Hello again and thanks for tuning in! Today I am going to share some recent work we have been doing in endometrial cancer or cancer of the ‘womb.’ This is the most common cancer in women in the developed world yet it is surprisingly understudied. More than any other cancer I treat there is profound inconsistency in how pathologists, surgeons, medical and radiation oncologists manage this disease across the globe. Although most women with endometrial cancer do very well and can be cured with surgery alone, many women with ‘bad’ types of endometrial cancer or recurrence will die from this disease.
Why are we not making progress in this disease? Put simply, we have a hard time distinguishing the ‘bad’ subtypes of endometrial cancer and often lump a group of very different tumour types together when we study them. Then we have a tough time figuring out what treatment works.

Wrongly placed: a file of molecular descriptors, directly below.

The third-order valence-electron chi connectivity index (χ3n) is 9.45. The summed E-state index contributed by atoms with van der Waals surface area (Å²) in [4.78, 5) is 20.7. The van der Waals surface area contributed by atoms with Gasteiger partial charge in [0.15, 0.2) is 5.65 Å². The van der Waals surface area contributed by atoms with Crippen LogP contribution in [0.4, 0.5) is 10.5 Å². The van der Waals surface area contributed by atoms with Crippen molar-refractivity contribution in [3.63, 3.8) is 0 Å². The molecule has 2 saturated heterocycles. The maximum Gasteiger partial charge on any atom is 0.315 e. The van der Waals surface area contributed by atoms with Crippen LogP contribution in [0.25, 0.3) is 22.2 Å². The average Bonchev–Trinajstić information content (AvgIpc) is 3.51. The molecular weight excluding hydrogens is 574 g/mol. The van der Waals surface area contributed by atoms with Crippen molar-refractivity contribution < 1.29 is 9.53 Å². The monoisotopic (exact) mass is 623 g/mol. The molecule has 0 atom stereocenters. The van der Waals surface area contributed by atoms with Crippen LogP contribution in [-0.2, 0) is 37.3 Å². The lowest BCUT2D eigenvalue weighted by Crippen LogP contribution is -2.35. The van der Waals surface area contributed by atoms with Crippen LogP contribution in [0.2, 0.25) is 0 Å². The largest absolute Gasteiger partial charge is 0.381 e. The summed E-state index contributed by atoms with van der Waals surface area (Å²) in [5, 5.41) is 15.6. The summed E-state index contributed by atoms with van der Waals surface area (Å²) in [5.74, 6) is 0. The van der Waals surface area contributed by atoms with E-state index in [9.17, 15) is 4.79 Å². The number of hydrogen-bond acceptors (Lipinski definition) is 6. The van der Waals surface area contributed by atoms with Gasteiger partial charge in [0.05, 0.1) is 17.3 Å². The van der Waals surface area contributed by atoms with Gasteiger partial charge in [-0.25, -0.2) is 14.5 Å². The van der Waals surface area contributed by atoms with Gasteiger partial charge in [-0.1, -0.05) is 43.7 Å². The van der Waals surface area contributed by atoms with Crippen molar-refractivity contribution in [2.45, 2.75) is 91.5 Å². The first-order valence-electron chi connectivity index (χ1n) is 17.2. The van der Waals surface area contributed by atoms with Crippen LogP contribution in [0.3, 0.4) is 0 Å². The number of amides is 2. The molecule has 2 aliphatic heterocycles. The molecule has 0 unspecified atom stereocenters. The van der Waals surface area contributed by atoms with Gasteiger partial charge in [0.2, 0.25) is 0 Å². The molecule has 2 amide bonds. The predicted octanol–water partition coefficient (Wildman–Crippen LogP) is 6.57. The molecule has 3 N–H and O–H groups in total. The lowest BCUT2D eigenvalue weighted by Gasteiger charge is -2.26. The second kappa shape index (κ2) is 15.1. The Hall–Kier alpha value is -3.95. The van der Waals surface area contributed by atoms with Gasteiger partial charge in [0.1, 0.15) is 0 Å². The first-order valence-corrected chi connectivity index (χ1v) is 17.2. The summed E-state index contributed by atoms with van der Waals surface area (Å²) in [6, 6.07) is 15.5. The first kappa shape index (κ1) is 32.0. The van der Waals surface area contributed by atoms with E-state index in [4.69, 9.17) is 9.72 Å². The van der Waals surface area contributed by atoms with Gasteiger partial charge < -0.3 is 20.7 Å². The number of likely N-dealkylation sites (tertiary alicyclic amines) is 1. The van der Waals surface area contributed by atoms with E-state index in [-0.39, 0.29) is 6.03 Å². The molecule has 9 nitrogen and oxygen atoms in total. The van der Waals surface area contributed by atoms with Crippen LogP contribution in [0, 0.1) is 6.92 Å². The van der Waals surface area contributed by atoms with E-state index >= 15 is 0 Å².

To fix this, we have just published new research that can accurately tell these tumours apart via a series of three relatively simple molecular tests. These tests can be performed in almost any cancer centre.
This work stemmed from a big collaborative study that showed distinct molecular subgroups could be identified with very different survival outcomes in endometrial cancer. If we can consistently sort these tumours in a feasible manner, we can then study the ’apples with the apples’ and the ‘pears with the pears’ and come to agreement across all centres as to what works best.
In my next blog post, I will share more about our work to help young women with endometrial cancer.